The question is whether the commons, with its potent political dimension, can transcend extreme need and symbolic resistance on the one hand and harmless local initiatives on the other. And there are encouraging examples. One commons project that is beginning to achieve an ambitious scale and complexity is in Colombes, in the suburbs of Paris. Since 2012, the Atelier d’Architecture Autogérée has been developing what its co-director, Doina Petrescou, calls “a bottom-up strategy of resilient regeneration” – and it goes beyond your average urban agriculture initiative. It’s true that there is a micro-farm for collective use but that is only one of three hubs, the others being a mini recycling plant and cooperative eco-housing.
The project now has 400 citizens co-managing 5000 square metres of land, producing food, energy and housing, while actively reducing waste and water usage. Already, by European standards, it is a fairly large-scale experiment in alternative urban living. But the aim is to add five more hubs over the next five years and to grow into a commons-based civic movement.
This is just one case study in how hundreds of ordinary citizens, not activists, can create an alternative urban economy."
JUSTIN MCGUIRK, THE GUARDIAN
"Everything we have in the Reading Room we got for free. Once you make it known to people that you are looking for books, bookshelves, carpets, computers and other stuff and will give it public meaning, you’ll be surprised at what people have, and are willing to give away for free. Nils Roemen, a Dutch social entrepreneur, invented a word for it - social abundance – which he defines as “those things which can be missed at one place where they are of no use, but which can be of value in other places (…) This is not so much about money, but about material stuff, ideas and access to all kinds of support”.
Working with what you can get your hands on can lead to a space with feels like a mess. But add professional craftsmanship to the equation, and you can turn it into a welcoming, warm and ambitious space. Through the help of a befriended interior designer we were able to do the latter."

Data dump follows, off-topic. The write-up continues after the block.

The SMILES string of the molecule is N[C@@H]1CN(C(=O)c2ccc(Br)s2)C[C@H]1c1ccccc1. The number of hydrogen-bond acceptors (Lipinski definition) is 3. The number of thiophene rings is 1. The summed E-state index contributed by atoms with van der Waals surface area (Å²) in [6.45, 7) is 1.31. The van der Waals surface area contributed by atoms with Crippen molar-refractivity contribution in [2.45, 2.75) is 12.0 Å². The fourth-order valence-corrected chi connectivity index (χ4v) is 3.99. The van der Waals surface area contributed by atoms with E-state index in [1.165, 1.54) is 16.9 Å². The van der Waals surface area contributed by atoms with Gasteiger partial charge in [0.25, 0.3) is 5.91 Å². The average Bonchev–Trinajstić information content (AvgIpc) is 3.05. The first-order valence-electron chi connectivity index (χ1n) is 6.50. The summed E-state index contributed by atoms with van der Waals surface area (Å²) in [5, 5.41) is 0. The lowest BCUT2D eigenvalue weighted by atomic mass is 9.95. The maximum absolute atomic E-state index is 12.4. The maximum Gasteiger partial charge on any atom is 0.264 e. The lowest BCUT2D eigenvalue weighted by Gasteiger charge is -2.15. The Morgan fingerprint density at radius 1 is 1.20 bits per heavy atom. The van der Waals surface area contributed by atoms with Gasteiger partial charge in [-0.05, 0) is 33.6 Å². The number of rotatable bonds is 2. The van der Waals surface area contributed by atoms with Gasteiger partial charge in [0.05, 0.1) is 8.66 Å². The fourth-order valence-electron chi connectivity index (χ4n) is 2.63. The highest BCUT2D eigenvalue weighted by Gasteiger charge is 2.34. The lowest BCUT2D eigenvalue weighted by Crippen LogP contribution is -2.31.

MAURICE SPECHT AND JOKE CAN DER ZWAARD
"At its heart Transition is an invition.
It suggests that this is a time for creativity and inspired action, and provide simple tools and principles to start to bring that into being."
Once a year, in Eden’s true optimistic style, we ask the nation to suspend disbelief, to unstiffen that upper lip, and discover how many good, talented and interesting people there are in their neighbourhood. In 2009 we began an annual tradition, earmarking one Sunday each summer as the people’s ‘Big Lunch’, when we encourage them to open curtains, doors and minds.
Not just to put a smile on Britain’s face, but to help sow the seed of friendships that can be enjoyed for the rest of the year. Because we know at the Eden Project that when people get together they become more positive and start to sort out some serious stuff. We also know that talking about all that ‘serious stuff’ isn’t the best way to get millions inspired to join together. So we parked phrases like ‘social isolation’ and ‘climate change’ and instead simply invited the nation to sit down to lunch together with their neighbours in a simple act of community, and let the ‘human warming’ work its magic.
BY HANNAH BULLOCK AND TIM SMIT
"Ships returning from ports around the world would fill their hulls with earth and stones to stay weighed down on their return journey.
Once back in Britain, the earth – which contained seeds – was offloaded into the river. Alves discovered that if the riverbed were excavated, the dormant seeds could be regerminated to grow into plants."